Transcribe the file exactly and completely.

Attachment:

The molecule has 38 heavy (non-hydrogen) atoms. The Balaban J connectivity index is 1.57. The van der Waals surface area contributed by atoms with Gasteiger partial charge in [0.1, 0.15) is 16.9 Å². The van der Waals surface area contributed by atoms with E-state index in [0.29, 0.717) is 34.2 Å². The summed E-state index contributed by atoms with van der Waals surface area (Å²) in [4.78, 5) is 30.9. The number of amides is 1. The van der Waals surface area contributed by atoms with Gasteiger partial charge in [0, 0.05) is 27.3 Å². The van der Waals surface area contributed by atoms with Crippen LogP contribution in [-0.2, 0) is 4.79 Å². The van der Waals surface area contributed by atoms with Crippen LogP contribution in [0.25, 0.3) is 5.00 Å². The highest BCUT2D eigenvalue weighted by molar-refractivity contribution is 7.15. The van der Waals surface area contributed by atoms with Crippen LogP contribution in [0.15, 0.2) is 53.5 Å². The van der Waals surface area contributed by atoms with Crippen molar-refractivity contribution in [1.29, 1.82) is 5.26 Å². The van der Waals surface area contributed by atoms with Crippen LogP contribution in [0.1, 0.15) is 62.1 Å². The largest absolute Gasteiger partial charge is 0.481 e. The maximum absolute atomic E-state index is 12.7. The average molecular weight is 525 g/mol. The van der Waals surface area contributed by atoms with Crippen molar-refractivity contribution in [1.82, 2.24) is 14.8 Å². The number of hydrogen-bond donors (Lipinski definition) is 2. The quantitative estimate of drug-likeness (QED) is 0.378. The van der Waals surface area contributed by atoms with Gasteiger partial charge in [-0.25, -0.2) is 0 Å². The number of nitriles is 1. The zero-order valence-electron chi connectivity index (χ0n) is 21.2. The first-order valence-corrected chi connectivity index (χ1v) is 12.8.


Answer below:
The molecule has 38 heavy (non-hydrogen) atoms. The Balaban J connectivity index is 1.57. The van der Waals surface area contributed by atoms with Gasteiger partial charge in [0.1, 0.15) is 16.9 Å². The van der Waals surface area contributed by atoms with E-state index in [0.29, 0.717) is 34.2 Å². The summed E-state index contributed by atoms with van der Waals surface area (Å²) in [4.78, 5) is 30.9. The number of amides is 1. The van der Waals surface area contributed by atoms with Gasteiger partial charge in [0, 0.05) is 27.3 Å². The van der Waals surface area contributed by atoms with Crippen LogP contribution in [-0.2, 0) is 4.79 Å². The van der Waals surface area contributed by atoms with Crippen LogP contribution in [0.25, 0.3) is 5.00 Å². The highest BCUT2D eigenvalue weighted by molar-refractivity contribution is 7.15. The van der Waals surface area contributed by atoms with Crippen LogP contribution in [0.15, 0.2) is 53.5 Å². The van der Waals surface area contributed by atoms with Crippen molar-refractivity contribution in [1.29, 1.82) is 5.26 Å². The van der Waals surface area contributed by atoms with Crippen LogP contribution in [0.1, 0.15) is 62.1 Å². The largest absolute Gasteiger partial charge is 0.481 e. The maximum absolute atomic E-state index is 12.7. The average molecular weight is 525 g/mol. The van der Waals surface area contributed by atoms with Crippen molar-refractivity contribution in [1.82, 2.24) is 14.8 Å². The number of hydrogen-bond donors (Lipinski definition) is 2. The quantitative estimate of drug-likeness (QED) is 0.378. The van der Waals surface area contributed by atoms with Gasteiger partial charge in [-0.25, -0.2) is 0 Å². The number of nitriles is 1. The zero-order valence-electron chi connectivity index (χ0n) is 21.2. The first-order valence-corrected chi connectivity index (χ1v) is 12.8.